I can’t write about Social Media Marketing today. The inspiring, unstoppable stream of citizen media coming out of Iran is too inspiring and awful.
If you have the heart and stomach to watch it, this video of the death of a girl now popularly known as “Neda” — Farsi for the call — will not only haunt you forever, but will also tell you all you need to know about how the world is changing.
The filters are off. The collective is self-aware. The masses are the media.
The “cluetrain” was too short-sighted a vision. It was too focused on corporate marketers. That’s such an infinitesimal part of the real story. The real cluetrain has wings; it’s flying right off the rails.
We’ve been programmed to accept the reality of mainstream editorial decisions. As a society we have made decisions on matters of culture and war and breakfast cereal based on what “The Editors” have elected to show us. You won’t see Neda die — looking straight at you — on CNN.
While we have to thank the Powers That Be at YouTube for deciding to let Iran’s citizen footage stay online for their “documentary value,” I’d suggest that this unexpurgated content would still have found its way to us. I also think that the technical tricks that the rebellious Iranians are now popularizing could further erode censorship and “editorial policies” across all societies.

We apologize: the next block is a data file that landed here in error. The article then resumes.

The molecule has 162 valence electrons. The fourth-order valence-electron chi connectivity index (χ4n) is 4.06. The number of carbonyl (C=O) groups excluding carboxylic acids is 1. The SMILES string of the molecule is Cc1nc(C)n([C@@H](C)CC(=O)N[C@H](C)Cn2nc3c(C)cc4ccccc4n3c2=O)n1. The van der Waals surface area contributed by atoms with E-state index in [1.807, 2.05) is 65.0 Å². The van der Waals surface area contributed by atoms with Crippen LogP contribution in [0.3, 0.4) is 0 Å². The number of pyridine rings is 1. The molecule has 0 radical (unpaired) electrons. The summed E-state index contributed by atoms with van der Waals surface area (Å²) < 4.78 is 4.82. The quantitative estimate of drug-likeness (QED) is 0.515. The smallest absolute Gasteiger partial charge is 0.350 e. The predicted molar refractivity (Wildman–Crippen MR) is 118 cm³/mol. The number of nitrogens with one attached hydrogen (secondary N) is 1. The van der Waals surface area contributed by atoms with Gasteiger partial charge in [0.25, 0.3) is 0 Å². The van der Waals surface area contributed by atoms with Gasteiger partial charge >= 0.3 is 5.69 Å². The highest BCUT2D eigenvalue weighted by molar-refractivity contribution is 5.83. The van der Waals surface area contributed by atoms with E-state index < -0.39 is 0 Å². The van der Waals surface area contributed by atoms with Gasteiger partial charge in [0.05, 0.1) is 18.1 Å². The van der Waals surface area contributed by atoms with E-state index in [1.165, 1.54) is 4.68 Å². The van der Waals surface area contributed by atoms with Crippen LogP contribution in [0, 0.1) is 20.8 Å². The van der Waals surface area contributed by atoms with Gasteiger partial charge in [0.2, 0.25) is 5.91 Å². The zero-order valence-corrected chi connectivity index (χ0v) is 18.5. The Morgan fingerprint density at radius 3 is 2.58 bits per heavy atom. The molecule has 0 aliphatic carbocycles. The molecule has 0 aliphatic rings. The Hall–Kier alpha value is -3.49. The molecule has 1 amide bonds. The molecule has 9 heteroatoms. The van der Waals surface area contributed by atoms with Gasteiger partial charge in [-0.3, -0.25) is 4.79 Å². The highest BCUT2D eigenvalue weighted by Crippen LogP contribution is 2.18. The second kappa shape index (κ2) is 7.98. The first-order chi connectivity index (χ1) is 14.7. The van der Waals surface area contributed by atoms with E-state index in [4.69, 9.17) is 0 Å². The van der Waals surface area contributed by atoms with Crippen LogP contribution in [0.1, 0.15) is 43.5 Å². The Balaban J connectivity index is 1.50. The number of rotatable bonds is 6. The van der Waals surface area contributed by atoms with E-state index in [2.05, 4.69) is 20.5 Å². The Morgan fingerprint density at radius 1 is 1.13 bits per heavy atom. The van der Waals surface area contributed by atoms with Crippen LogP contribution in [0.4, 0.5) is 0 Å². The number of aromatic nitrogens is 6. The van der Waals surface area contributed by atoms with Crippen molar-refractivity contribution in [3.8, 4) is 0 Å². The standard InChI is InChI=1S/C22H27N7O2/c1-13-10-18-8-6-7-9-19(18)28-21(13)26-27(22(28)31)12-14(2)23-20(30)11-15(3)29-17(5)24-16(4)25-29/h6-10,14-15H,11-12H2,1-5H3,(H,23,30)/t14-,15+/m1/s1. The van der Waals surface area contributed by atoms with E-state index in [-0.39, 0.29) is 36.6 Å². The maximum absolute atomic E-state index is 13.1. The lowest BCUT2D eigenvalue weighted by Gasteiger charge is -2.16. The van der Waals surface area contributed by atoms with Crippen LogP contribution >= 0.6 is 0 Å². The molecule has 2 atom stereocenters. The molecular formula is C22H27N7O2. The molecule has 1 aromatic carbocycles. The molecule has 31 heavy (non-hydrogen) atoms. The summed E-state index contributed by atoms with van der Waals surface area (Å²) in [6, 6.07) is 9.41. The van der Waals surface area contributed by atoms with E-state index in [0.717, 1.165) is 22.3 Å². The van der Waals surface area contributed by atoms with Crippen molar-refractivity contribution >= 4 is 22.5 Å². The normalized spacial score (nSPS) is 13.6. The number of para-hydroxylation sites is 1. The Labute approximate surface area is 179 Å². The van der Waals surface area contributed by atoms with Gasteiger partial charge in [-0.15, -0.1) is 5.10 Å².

In order to quell one riot, the police may use water cannons, shotguns, batons. But how do you stop a countrywide riot? When everyone in Iran sees a gang of police back down and run from a mob of protestors, why would anyone in Iran ever run way again?
In a world in which Social Media exists, autocrats will need to resort to increasingly savage tactics to maintain order — knowing full well that these moves will be documented and surreptitiously broadcast after-the-fact: which in turn will threaten their legitimacy in the eyes of both their own citizens and the global community. Social Media creates a (virtuous? viscious?) cycle: unstoppable transparency in an authoritarian society must lead to unconscionable cruelty, which must lead to revolution, which will lead to renewal.
The people are being reintroduced to each other, across oceans and cultures. The cracks are showing. We are recognizing our universality. We are no longer so willing to be duped by those in power.
It’s true in Social Media Marketing. It’s true in Iran.
I don’t think I’ll ever be able to suggest that “Social Media is just one of many tools in the toolbox” again. While that’s a defensible statement to a marketer maybe, ultimately Social Media as a cultural force is, truly, bigger than all that.
Posted on: June 22, 2009 at 10:41 am By Todd Defren